LA TIMES covers Phil Campbell's Sprint 8
Cardio Program

Sprint 8 Results Reviewed in the LA Times January 15 2007 in an article by Roy Wallack

LA TIMES article Highlights:

For years, Michelle Cuellar exercised five days a week. "But you wouldn't have known it by looking at me," says the 33-year-old mother of two. "I felt fit — but I was still fat."

Cuellar says she trimmed 10 minutes from her workout time simply by replacing her old steady-state 30-minute, 6-mph treadmill jog with "Sprint 8," a 20-minute aerobic session. Sprint 8, the centerpiece of the book "Ready Set Go! Synergy Fitness," by Phil Campbell, has a growing list of believers.

Gary Green, 45, a Web-based businessman from Tustin, says he halved his workout time and cycled off 25 pounds since switching to the program in August. Dan Conner, a Sacramento fitness store manager who lost 50 of his 265 pounds and 9 inches off his 45-inch waist.

Internet marketer Robert Burns of San Diego, 43, says he lost 25 pounds since May.. "I feel younger and get faster and faster every day," he said.

The phenomenon is known as the "stress adaptation response," says Leonard A. Kaminsky, director of the clinical exercise physiology program at the Ball State University human performance lab and editor of the exercise guidelines manual of the American College of Sports Medicine.

Even nursing-home populations can improve

"The human body adapts to the stresses placed on it," he says. "Challenge it, and it improves. To effect change, you need to overload your system beyond what it is accustomed to. When you go beyond your aerobic threshold [the point at which you are unable to bring in enough oxygen to support the exercise] — to where you perceive that you're getting winded — you initiate a chain of positive events that work for everyone. Even nursing-home populations can improve."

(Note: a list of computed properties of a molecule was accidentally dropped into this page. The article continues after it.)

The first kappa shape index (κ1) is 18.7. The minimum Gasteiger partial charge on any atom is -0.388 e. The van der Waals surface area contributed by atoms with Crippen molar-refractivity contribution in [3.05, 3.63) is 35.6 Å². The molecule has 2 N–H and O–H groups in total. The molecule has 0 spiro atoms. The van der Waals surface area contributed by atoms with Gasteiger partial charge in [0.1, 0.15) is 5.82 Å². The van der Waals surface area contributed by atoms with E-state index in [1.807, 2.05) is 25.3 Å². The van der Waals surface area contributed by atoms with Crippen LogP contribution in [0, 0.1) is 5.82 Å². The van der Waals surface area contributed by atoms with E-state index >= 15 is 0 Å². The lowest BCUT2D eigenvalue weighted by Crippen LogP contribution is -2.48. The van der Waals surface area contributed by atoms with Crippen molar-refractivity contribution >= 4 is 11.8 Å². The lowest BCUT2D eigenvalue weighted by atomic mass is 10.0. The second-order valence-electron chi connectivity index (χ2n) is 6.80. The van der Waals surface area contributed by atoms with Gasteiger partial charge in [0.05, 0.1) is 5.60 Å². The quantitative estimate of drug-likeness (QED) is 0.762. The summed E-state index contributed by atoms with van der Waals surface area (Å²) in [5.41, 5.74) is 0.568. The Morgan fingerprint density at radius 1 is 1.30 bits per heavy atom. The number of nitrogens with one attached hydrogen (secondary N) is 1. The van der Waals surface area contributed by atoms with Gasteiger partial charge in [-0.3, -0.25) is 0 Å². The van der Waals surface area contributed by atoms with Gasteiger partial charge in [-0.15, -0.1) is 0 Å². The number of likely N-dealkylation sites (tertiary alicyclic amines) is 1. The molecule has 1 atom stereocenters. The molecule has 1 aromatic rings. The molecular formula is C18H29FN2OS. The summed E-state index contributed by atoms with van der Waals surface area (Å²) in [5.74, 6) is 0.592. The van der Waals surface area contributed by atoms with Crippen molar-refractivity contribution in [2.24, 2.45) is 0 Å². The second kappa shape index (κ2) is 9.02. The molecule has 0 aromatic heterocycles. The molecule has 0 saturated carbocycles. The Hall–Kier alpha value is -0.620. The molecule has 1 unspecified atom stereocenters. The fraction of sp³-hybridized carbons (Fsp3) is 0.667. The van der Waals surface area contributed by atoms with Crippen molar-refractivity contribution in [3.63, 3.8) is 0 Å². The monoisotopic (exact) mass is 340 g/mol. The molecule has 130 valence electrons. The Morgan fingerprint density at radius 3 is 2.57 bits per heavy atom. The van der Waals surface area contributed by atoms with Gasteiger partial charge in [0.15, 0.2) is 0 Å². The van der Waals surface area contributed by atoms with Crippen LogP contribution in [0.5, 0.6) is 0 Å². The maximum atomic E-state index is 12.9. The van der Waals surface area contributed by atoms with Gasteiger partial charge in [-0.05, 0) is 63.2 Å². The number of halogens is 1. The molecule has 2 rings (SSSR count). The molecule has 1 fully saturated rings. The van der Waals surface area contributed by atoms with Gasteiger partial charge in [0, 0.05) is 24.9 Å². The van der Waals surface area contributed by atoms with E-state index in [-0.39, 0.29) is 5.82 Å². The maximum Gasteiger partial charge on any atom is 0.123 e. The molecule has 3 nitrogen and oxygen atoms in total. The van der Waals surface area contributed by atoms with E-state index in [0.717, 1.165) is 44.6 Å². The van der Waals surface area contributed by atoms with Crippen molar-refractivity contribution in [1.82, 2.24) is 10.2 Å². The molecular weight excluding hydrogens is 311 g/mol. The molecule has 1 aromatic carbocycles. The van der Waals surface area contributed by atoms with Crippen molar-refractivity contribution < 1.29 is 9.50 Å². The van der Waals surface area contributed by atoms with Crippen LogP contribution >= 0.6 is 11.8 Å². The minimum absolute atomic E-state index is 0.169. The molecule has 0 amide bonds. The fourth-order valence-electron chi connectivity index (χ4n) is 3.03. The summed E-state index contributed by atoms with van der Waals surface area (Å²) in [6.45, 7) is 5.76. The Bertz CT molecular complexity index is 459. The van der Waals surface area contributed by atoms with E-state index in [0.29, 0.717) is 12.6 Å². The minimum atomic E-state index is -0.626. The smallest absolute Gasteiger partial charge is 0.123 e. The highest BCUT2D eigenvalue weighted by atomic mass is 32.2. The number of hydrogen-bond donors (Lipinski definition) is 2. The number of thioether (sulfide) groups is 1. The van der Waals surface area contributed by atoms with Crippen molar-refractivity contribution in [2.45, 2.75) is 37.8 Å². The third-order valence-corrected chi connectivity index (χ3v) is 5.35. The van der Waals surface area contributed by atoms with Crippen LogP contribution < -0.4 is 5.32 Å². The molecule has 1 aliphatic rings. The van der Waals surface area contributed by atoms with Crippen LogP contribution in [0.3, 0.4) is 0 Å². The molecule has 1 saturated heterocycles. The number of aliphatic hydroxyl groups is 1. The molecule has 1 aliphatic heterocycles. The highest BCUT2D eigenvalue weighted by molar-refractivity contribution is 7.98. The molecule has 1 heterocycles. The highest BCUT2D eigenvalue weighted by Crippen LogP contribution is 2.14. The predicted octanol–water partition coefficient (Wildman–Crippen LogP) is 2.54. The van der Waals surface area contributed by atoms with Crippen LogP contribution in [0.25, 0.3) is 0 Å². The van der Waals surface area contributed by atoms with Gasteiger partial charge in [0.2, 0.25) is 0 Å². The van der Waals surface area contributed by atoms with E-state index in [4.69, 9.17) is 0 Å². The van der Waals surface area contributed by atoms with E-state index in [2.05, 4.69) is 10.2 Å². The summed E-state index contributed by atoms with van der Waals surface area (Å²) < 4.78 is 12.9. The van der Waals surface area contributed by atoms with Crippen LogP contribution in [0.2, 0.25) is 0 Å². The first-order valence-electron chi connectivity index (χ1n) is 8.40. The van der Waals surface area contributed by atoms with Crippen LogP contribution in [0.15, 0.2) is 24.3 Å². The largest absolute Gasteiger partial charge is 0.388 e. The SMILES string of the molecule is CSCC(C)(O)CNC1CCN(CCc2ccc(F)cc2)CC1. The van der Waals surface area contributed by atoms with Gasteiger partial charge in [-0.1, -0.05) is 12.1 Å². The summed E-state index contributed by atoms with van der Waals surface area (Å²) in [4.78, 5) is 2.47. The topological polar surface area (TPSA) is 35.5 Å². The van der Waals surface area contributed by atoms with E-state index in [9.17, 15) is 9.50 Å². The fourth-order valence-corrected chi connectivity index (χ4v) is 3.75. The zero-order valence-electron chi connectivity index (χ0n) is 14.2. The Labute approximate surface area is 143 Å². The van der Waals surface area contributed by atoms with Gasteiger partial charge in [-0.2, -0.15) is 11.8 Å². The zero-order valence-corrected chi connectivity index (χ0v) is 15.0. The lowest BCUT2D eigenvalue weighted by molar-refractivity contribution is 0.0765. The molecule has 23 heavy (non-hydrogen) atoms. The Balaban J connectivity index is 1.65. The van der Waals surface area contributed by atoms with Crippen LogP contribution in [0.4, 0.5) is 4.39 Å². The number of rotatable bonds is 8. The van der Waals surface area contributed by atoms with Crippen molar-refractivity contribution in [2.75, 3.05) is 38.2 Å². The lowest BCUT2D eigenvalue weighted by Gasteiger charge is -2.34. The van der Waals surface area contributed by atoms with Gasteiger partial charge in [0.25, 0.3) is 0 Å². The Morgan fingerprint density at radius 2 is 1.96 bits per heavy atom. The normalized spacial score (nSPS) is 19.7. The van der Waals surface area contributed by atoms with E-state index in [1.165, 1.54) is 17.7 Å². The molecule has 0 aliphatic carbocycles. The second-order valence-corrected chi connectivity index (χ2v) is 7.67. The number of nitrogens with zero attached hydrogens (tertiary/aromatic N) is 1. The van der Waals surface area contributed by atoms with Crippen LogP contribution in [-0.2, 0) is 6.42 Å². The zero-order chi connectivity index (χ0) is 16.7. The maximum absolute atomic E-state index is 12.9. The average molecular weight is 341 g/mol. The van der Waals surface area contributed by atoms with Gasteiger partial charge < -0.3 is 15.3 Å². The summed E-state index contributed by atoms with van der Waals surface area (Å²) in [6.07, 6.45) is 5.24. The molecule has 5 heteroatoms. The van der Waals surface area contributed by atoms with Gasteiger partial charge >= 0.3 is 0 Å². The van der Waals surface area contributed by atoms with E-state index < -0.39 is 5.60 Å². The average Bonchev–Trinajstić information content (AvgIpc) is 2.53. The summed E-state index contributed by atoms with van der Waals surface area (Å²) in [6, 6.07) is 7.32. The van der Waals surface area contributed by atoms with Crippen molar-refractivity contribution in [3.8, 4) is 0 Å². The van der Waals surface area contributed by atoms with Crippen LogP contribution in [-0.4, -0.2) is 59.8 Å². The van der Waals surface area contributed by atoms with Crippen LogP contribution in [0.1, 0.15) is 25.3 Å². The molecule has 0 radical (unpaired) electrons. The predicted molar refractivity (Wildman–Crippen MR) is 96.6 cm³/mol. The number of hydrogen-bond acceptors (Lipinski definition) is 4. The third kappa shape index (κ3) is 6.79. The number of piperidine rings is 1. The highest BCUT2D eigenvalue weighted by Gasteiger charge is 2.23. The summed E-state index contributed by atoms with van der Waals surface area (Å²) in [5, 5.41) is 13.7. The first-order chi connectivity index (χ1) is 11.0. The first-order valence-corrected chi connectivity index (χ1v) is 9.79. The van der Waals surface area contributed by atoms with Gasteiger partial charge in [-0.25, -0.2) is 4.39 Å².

A 2005 study of competitive cyclists at New Zealand's Waikato Institute of Technology even found that intervals can speed up serious athletes in midseason form; eight to 12 sessions gave test subjects power gains of 8.7% for 1 kilometer and 8.1% for 4 kilometers over a control group of non-interval trainers.

But it is the unexpected weight loss, time savings and sense of "feeling younger" that have average exercisers most excited.

All this may help explain why Michelle Cuellar gained weight with regular exercise…"Given that resting metabolism does decline as you get older, it is not uncommon to see regular exercisers add a pound or 2 per year over time," says Kaminsky. "Either that, or Michelle was stopping at Starbucks a couple times a week" — a charge she denies.

Cuellar, now 20 pounds lighter than six months before, thinks she's gotten to that point. "My husband has offered to buy me a whole new wardrobe," she says. "But I told him to wait until I get down to a size 6."

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